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September 30, 2016

Oil Executives Stand in Front of Congress, Fight to Keep Tax Breaks

All year, the price of gasoline has been rising quickly throughout the entire United States of America. With the national average already over four dollars per gallon of gasoline, it is becoming less and less reasonable of an explanation for the rising cost to be blamed on the tensions in the Middle East as oil rich states face political revolutions.

Thursday, oil executives were brought in to speak with the United States Congress to explain themselves. In addition, the oil company leaders were also there to fight off a plan to stop giving them tax breaks due to their high profits.

The oil and gas executives that came to speak to Congress did admit that they increased the price of gasoline.

However, they spent much more of their time in front of the men and women of the American government talking about how they should not lose their tax breaks.

The bill, which is being called, The Close Big Oil Tax Loopholes Act, would, if passed, get rid of the tax subsidies that are given to the five biggest oil corporations. The money saved would be used to decrease the national deficit by a projected $21 billion over the course of the next decade.

The bill was called “discriminatory” by Exxon Mobil CEO, Rex Tillerson.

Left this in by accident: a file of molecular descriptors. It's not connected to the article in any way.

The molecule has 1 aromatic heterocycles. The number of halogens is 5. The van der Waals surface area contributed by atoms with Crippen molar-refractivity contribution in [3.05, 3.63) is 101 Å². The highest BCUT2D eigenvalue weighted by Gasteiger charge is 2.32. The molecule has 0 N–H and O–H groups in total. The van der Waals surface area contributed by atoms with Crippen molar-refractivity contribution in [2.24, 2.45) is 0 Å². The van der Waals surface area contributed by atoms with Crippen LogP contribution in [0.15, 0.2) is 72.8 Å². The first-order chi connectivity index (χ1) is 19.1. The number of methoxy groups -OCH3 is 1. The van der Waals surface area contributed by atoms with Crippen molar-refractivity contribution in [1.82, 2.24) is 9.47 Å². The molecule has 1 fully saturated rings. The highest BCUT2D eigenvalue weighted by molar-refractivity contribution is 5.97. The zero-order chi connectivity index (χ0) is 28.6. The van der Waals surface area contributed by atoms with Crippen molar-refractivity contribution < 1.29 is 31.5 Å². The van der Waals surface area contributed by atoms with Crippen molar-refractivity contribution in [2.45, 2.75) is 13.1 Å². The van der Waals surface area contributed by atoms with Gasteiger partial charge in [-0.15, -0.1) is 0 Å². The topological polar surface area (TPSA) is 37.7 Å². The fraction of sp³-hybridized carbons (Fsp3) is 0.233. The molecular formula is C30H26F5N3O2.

Marvin Odum, the president of Shell, said, “It can be tempting to assume that there is something to gain by taking more from a few. However, one must also balance the potential implications of increase industry costs on both supply and price.”

Odum also spoke of how oil companies do not actually control gasoline pricing. He said, “Everything from the weather to politics and the global economy determines the price of oil and the fuels made from it. No one person, organization, or industry can set the price for crude oil.”

Chevron’s CEO John Watson, ConocoPhillips CEO Jim Mulva, and BP America’s Lamar McKay were also brought to speak in front of Congress.

While it is arguable that it is unfair and unethical to take away tax breaks from a company based on their high profitability, this is a special situation.

Gas companies supply a product that is essential. American citizens often have very little choice but to purchase gasoline. And while crude oil costs have risen, gas prices continue to grow despite the fact that crude oil stabilized long ago.

At a time of economic struggle, gas companies have continued to make record profits at the expense of the citizens of the United States of America. The bill in front of Congress intends to balance things out and give back to the American citizens.

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